‘It cannot be said that the appellant’s act of having illicit relationship with another woman would not have affected to negate the ingredients of Section 306 I.P.C.’
The Supreme Court upheld the conviction of a man whose illicit relationship with another woman allegedly ‘abetted’ his wife’s suicide.
Kavita had committed suicide by jumping into well within four months of her marriage with Siddaling. The reason for the suicide, according to the prosecution, was stated to be harassment due to alleged dowry demand and also cruelty meted out to her as Siddaling was having an illicit relationship.
The prosecution had also produced before the court an agreement executed by Siddaling before the panchayat in which the accused admitted to be living with another woman and that was seen by his wife.
The trial court convicted Siddaling and his father under Sections 498-A and 304-B r/w 34 IPC and Sections 306 r/w 34 IPC and Sections 3, 4 and 6 of the Dowry Prohibition Act. The high court partly allowed the appeal sustaining conviction under Sections 498-A and 306 of the husband.
Although Girish Ananthamurthy, the counsel for the accused, relying on apex court judgments on this aspect, contended that abetment involves a mental process of instigating a person or in any manner aiding that person in doing of the thing, the apex court bench comprising Justice R Banumathi and Justice Vineet Saran was not inclined to interfere with the concurrent convictions.
Upholding the high court judgment, the bench said: “In the case in hand, the witnesses - PW-1, PW-6, PW10 and PW-22 have clearly in their statement stated that the appellant continued his relation with another woman. The appellant’s illicit relation with another woman would have definitely created the psychological imbalance to the deceased which led her to take the extreme step of committing suicide. It cannot be said that the appellant’s act of having illicit relationship with another woman would not have affected to negate the ingredients of Sections 306 I.P.C.”
The bench also refused to reduce the sentence imposed on the accused. The bench said: “Keeping in view the fact that within four months of her marriage, the deceased-Kavitha has taken the extreme step of putting an end of her life and also within three months of convening the panchayat, the deceased Kavitha has committed suicide, showing any leniency would be a misplaced one.”
Apparent contradiction with earlier SC judgments
This judgment is in apparently contradictory to a 2015 judgment by the Supreme Court in a similar factual setting, which had held that mere evidence of extramarital relationship cannot amount to cruelty.
The bench headed by Justice Dipak Misra, in the said case had observed, “Mere extra-marital relationship, even if proved, would be illegal and immoral, as has been said in Pinakin Mahipatray Rawal (supra), but it would take a different character if the prosecution brings some evidence on record to show that the accused had conducted in such a manner to drive the wife to commit suicide.”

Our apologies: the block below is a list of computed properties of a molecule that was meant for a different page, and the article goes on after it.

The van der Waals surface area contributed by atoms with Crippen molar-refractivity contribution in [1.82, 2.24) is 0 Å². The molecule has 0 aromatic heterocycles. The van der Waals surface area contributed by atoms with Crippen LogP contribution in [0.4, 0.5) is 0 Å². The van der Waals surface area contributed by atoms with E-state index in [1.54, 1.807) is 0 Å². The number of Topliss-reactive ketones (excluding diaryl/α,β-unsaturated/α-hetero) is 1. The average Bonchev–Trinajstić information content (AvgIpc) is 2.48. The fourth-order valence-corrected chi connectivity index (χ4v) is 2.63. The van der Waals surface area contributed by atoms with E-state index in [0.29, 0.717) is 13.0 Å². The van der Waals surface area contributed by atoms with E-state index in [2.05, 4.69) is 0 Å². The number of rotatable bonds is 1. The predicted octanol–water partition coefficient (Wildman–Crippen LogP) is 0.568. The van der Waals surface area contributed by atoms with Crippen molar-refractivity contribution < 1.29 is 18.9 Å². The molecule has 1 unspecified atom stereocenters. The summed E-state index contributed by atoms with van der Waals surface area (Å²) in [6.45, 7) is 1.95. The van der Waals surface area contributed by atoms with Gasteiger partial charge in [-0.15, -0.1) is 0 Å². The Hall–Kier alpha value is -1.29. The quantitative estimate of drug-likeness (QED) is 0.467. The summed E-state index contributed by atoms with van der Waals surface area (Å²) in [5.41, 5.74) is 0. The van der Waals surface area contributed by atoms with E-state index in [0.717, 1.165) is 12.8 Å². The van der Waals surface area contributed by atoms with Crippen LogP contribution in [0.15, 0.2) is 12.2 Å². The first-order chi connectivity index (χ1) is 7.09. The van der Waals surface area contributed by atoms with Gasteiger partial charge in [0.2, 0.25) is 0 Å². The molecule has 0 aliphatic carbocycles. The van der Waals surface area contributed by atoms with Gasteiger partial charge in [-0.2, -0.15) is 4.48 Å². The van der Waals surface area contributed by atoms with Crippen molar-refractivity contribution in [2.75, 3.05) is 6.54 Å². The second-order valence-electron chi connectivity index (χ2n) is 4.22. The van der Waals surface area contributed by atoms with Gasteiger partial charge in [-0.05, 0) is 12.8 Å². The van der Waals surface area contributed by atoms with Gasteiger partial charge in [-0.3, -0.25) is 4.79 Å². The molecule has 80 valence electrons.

The bench had relied on another judgment in Pinakin Mahipatray Rawal vs. State of Gujarat to arrive at this conclusion. In the said judgment, Justice KS Radhakrishnan had observed thus: “We are of the view that the mere fact that the husband has developed some intimacy with another, during the subsistence of marriage and failed to discharge his marital obligations, as such would not amount to “cruelty”, but it must be of such a nature as is likely to drive the spouse to commit suicide to fall within the explanation to Section 498A IPC. Harassment, of course, need not be in the form of physical assault and even mental harassment also would come within the purview of Section 498A IPC. Mental cruelty, of course, varies from person to person, depending upon the intensity and the degree of endurance, some may meet with courage and some others suffer in silence, to some it may be unbearable and a weak person may think of ending one’s life. We, on facts, found that the alleged extramarital relationship was not of such a nature as to drive the wife to commit suicide or that A-1 had ever intended or acted in such a manner which under normal circumstances, would drive the wife to commit suicide.”
In the facts of that case, it was also observed: “But for the alleged extramarital relationship, which if proved, could be illegal and immoral, nothing has been brought out by the prosecution to show that the accused had provoked, incited or induced the wife to commit suicide.”
In another judgment in 2016 (KV Prakash Babu v. State Of Karnataka), the Supreme Court reiterated this position observing thus: “Extra-marital relationship, per se, or as such would not come within the ambit of Section 498-A IPC. It would be an illegal or immoral act, but other ingredients are to be brought home so that it would constitute a criminal offence. There is no denial of the fact that the cruelty need not be physical but a mental torture or abnormal behaviour that amounts to cruelty or harassment in a given case. It will depend upon the facts of the said case. To explicate, solely because the husband is involved in an extra-marital relationship and there is some suspicion in the mind of wife, that cannot be regarded as mental cruelty which would attract mental cruelty for satisfying the ingredients of Section 306 IPC.”
The judgment in Pinakin Mahipatray Rawal (supra) is clear. That for conviction of a husband under Section 306 IPC, the prosecution has to prove that he had provoked, incited or induced the wife to commit suicide and mere proof of illicit/extramarital relationship of husband would not suffice. In this judgment delivered by Justice Banumathi, the whole focus is on the proof of illicit relationship.